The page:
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A Brief History of The Arkansas Folk Festival

Almeda Riddle and Abbie Morrison

The original Arkansas Folk Festival, which was held in April 1963 in Mountain View, was largely the creation of a handful of employees of the Arkansas Cooperative Extension Service. Although the festival was initially conceived as a craft fair — in the hope of generating money for local craftspeople and for the depressed economy of the Mountain View area — one of the extension service representatives suggested incorporating music into the program. The direction of the musical component of the festival was then handed over to Stone County's most famous son, Jimmy Driftwood, who had achieved success as a songwriter and performer in the late 1950s, most notably for his song, "The Battle of New Orleans."

The festival organizers had expected Driftwood to use his Nashville connections to bring in a couple of Grand Ole Opry performers to headline the program. Instead, Driftwood had ideas of his own. A devotee of "old-timey" music, or folk music as it had come to be known, Driftwood gathered a crew of local amateur musicians — "timber cutters, farmers, housewives, and all plain people of the hills," as he put it — and arranged for them to perform in Mountain View High School's gymnasium. To almost everyone's surprise, more than 4,000 people showed up for the music show alone, and officials estimated that approximately 10,000 visitors came through town over the festival weekend. The folk music craze was just beginning to blossom nationwide, and the Arkansas Folk Festival was there to capitalize.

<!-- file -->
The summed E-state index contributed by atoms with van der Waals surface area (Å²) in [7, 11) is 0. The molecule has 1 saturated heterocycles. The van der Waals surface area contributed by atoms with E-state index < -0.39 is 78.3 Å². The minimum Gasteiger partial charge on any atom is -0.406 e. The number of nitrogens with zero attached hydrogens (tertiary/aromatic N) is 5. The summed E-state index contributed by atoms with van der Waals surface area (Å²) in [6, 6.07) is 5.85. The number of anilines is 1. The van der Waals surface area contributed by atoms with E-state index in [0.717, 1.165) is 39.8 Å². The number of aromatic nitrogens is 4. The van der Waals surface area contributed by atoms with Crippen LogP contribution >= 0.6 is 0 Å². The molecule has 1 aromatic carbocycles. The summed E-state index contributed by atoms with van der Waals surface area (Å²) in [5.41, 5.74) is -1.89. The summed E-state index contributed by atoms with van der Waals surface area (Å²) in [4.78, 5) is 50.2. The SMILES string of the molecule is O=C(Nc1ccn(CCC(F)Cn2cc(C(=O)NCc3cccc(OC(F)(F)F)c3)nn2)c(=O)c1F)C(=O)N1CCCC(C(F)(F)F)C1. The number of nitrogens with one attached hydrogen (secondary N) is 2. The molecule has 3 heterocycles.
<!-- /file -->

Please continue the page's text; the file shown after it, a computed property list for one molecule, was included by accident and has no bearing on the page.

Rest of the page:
The Arkansas Folk Festival grew by leaps and bounds in the following years. Through Driftwood's incessant promotion on his national and international tours, through word of mouth, and through surprisingly little official publicity, within a few years the festival had become the state's biggest annual tourist event. By the early 1970s it was not uncommon for festival weekends to draw crowds of more than 100,000 visitors, which turned tiny Mountain View and its quaint town square into a mad house. The 1970s also brought the festival its most diverse crowds, as old-timers and vacationing families mingled with motorcycle gang members and hippies.

The Arkansas Folk Festival continues to hold forth each April in Mountain View. With the proliferation of festivals and small town tourist draws during the last few decades and with a slow but steady decline in interest in folk music, the Arkansas Folk Festival has found it a challenge to attract crowds approaching those of its heyday in the 1970s. Nevertheless, it remains a must-attend event for thousands of folk music fans across the country and a crucial economic boon for Mountain View businesses. And despite the encroachment of everpresent commercialism, the Arkansas Folk Festival continues to reflect the down-home appeal and front-porch sounds envisioned by its founders more than four decades ago.

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last updated on October 29, 2007
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